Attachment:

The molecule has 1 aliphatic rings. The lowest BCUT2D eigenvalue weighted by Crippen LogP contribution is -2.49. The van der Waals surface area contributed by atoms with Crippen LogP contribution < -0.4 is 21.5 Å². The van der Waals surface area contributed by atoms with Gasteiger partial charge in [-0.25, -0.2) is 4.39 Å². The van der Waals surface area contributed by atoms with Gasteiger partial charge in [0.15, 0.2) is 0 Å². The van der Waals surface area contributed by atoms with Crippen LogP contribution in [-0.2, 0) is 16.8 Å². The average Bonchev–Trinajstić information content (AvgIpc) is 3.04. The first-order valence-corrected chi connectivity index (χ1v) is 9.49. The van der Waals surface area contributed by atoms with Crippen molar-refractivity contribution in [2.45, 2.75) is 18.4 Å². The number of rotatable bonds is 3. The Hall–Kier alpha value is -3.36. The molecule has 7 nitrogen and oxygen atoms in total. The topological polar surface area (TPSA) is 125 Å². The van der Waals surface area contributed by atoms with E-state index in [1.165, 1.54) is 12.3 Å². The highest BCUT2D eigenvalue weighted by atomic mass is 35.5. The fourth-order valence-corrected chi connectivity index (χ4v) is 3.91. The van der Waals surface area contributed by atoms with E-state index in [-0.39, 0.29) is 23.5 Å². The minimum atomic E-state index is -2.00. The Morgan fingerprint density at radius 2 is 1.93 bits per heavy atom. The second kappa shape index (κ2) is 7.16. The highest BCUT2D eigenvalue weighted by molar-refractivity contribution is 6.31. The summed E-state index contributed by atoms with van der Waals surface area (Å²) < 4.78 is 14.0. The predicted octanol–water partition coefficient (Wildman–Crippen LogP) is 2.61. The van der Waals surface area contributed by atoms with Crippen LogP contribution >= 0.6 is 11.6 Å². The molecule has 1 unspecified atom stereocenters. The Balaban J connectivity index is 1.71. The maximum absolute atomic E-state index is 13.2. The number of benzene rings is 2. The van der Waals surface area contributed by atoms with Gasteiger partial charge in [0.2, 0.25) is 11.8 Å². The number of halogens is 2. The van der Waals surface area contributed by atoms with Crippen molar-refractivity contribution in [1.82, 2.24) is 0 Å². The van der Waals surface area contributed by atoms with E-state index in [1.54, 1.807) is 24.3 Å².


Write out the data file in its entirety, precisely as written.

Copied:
The molecule has 1 aliphatic rings. The lowest BCUT2D eigenvalue weighted by Crippen LogP contribution is -2.49. The van der Waals surface area contributed by atoms with Crippen LogP contribution < -0.4 is 21.5 Å². The van der Waals surface area contributed by atoms with Gasteiger partial charge in [-0.25, -0.2) is 4.39 Å². The van der Waals surface area contributed by atoms with Gasteiger partial charge in [0.15, 0.2) is 0 Å². The van der Waals surface area contributed by atoms with Crippen LogP contribution in [-0.2, 0) is 16.8 Å². The average Bonchev–Trinajstić information content (AvgIpc) is 3.04. The first-order valence-corrected chi connectivity index (χ1v) is 9.49. The van der Waals surface area contributed by atoms with Crippen molar-refractivity contribution in [2.45, 2.75) is 18.4 Å². The number of rotatable bonds is 3. The Hall–Kier alpha value is -3.36. The molecule has 7 nitrogen and oxygen atoms in total. The topological polar surface area (TPSA) is 125 Å². The van der Waals surface area contributed by atoms with E-state index in [1.165, 1.54) is 12.3 Å². The highest BCUT2D eigenvalue weighted by atomic mass is 35.5. The fourth-order valence-corrected chi connectivity index (χ4v) is 3.91. The van der Waals surface area contributed by atoms with E-state index in [-0.39, 0.29) is 23.5 Å². The minimum atomic E-state index is -2.00. The Morgan fingerprint density at radius 2 is 1.93 bits per heavy atom. The second kappa shape index (κ2) is 7.16. The highest BCUT2D eigenvalue weighted by molar-refractivity contribution is 6.31. The summed E-state index contributed by atoms with van der Waals surface area (Å²) < 4.78 is 14.0. The predicted octanol–water partition coefficient (Wildman–Crippen LogP) is 2.61. The van der Waals surface area contributed by atoms with Crippen LogP contribution >= 0.6 is 11.6 Å². The molecule has 1 unspecified atom stereocenters. The Balaban J connectivity index is 1.71. The maximum absolute atomic E-state index is 13.2. The number of benzene rings is 2. The van der Waals surface area contributed by atoms with Gasteiger partial charge in [0.2, 0.25) is 11.8 Å². The number of halogens is 2. The van der Waals surface area contributed by atoms with Crippen molar-refractivity contribution in [1.82, 2.24) is 0 Å². The van der Waals surface area contributed by atoms with E-state index in [1.54, 1.807) is 24.3 Å².